You love your spouse just as much as you did the day before their motorcycle accident. Deep down, you believe they are the same person you married. However, their needs are very different now than they were prior to the crash. Their brain injury has left them with emotional challenges, memory deficits, movement problems, language difficulties, and other challenges that have affected them in fundamental ways and changed your family.

Five Things You Can Do to Help Your Spouse

Right now, the simplest of tasks may be a struggle for your spouse. Your once-active husband can no longer ride a motorcycle, do the work he did prior to the accident, or even take care of himself. Today, he cannot think about nor can he plan for the future. You, however, can help him plan for the future by:

  • Talking to their doctors so you know what to expect. Since every brain injury is different, you need to know exactly how the injury has impacted your husband or wife.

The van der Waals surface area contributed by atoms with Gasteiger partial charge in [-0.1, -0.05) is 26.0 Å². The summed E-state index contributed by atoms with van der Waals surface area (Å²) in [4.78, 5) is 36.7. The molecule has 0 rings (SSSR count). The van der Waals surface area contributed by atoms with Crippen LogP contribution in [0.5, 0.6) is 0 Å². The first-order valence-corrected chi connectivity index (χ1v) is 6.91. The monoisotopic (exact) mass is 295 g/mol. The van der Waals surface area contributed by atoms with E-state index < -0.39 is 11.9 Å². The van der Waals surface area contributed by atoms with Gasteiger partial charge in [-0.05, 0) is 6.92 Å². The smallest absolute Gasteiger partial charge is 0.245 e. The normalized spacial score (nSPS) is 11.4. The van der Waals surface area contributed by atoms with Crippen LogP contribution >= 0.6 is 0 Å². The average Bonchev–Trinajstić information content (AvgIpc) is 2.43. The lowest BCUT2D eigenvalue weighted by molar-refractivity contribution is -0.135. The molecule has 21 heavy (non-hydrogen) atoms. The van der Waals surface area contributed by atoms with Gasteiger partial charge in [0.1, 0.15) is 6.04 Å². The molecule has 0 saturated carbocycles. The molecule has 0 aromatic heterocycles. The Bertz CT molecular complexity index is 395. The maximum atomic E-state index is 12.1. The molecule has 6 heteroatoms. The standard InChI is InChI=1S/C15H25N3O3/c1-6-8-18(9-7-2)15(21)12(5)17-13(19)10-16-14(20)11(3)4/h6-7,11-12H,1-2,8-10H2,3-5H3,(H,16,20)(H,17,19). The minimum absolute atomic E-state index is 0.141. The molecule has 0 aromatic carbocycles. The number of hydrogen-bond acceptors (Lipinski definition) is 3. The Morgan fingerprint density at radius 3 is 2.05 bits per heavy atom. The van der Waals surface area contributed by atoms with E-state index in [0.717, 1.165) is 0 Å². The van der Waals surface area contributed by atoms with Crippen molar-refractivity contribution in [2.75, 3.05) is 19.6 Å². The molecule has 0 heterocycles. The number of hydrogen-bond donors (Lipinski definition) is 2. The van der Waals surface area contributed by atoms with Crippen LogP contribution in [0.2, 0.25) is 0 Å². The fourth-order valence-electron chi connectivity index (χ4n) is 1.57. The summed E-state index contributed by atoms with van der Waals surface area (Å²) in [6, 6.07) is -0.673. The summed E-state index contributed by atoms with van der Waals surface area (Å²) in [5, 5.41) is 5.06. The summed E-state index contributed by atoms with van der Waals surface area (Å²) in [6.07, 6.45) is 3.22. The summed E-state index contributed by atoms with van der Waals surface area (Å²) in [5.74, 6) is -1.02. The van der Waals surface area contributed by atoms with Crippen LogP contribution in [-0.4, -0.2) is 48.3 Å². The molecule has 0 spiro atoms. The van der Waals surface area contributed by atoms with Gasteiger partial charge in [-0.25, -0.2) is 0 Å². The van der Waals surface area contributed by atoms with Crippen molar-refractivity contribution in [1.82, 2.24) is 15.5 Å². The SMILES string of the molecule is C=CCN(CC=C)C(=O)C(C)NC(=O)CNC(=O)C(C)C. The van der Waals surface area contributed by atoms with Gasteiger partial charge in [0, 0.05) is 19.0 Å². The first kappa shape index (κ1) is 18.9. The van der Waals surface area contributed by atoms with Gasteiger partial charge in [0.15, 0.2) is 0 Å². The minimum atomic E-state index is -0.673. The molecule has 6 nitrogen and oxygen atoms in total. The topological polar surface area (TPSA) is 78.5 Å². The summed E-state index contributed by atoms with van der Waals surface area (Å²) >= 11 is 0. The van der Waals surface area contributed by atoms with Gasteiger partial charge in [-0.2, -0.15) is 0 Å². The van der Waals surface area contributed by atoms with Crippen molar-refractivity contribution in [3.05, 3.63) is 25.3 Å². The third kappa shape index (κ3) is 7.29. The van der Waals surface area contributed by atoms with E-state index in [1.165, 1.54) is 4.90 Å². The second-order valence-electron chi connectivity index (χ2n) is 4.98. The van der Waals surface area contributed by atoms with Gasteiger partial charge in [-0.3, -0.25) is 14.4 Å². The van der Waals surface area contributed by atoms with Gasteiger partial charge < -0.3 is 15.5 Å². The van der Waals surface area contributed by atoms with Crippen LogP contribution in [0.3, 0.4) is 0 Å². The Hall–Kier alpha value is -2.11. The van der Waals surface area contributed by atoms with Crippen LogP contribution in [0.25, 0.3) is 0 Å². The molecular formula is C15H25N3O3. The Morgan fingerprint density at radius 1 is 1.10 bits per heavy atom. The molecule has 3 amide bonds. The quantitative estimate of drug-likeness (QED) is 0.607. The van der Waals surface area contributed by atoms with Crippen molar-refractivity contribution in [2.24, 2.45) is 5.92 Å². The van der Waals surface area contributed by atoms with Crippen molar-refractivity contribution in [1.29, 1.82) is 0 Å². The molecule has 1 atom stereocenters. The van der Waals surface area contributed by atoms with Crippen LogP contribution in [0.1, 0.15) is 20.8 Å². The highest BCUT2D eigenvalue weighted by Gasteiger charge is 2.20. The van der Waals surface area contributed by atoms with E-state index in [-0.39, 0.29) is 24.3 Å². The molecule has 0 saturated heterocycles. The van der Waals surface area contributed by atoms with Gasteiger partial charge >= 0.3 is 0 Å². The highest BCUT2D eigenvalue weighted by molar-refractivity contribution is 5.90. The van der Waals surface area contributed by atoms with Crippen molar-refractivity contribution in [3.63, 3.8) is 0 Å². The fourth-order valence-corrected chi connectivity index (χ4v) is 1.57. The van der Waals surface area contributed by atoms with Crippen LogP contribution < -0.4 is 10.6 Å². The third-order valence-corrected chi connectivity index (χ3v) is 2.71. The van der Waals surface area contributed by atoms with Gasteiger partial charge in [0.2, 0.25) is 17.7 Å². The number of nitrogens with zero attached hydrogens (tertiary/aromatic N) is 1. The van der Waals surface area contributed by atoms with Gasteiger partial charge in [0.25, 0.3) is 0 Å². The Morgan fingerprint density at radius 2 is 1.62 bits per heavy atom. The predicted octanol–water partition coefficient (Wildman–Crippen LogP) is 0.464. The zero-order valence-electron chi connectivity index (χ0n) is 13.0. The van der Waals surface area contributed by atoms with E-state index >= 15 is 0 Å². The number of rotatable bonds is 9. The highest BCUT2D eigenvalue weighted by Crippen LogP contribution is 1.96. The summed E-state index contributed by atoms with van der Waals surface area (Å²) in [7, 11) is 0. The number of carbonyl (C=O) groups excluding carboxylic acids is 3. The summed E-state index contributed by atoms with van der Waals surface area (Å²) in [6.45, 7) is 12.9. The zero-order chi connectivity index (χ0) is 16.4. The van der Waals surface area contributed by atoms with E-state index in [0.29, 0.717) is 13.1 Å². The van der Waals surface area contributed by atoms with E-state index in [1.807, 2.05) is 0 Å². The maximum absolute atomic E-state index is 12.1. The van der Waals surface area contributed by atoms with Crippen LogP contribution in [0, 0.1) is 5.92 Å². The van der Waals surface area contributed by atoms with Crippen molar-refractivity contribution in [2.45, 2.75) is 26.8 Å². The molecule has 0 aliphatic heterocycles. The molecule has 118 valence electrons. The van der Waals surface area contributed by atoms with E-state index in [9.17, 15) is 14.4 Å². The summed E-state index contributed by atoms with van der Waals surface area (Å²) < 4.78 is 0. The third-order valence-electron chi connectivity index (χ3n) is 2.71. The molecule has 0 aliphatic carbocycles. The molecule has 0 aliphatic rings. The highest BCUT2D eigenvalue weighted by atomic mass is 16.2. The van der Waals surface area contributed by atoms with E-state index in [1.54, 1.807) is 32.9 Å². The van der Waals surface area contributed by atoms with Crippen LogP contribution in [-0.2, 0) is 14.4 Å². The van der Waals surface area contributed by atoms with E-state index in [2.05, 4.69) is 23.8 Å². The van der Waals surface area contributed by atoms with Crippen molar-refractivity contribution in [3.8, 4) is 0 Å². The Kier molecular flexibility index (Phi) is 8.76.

• Helping them get the therapies and other help they need. Your spouse may benefit from physical therapy, speech therapy, occupational therapy or other rehabilitation therapies.
  • Helping them accept the future and look forward to it. The future may look very different than it did the day before the accident. You can help your husband or wife eagerly anticipate what their new future may look like by focusing on the positive and exciting things they can do.
  • Reassuring them that everything will be okay. He or she is understandably scared—even if they won’t admit it. Their whole world has changed and they needs to know they are supported.
  • Getting the help your family needs to move forward. This includes information about both your spouse's medical and legal recoveries.

With your help, your husband or wife can make the fullest possible recovery and, together, you can anticipate the future as a family.

Jason F. Abraham
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Helping car accident and personal injury victims throughout Wisconsin, Illinois and Iowa since 1993.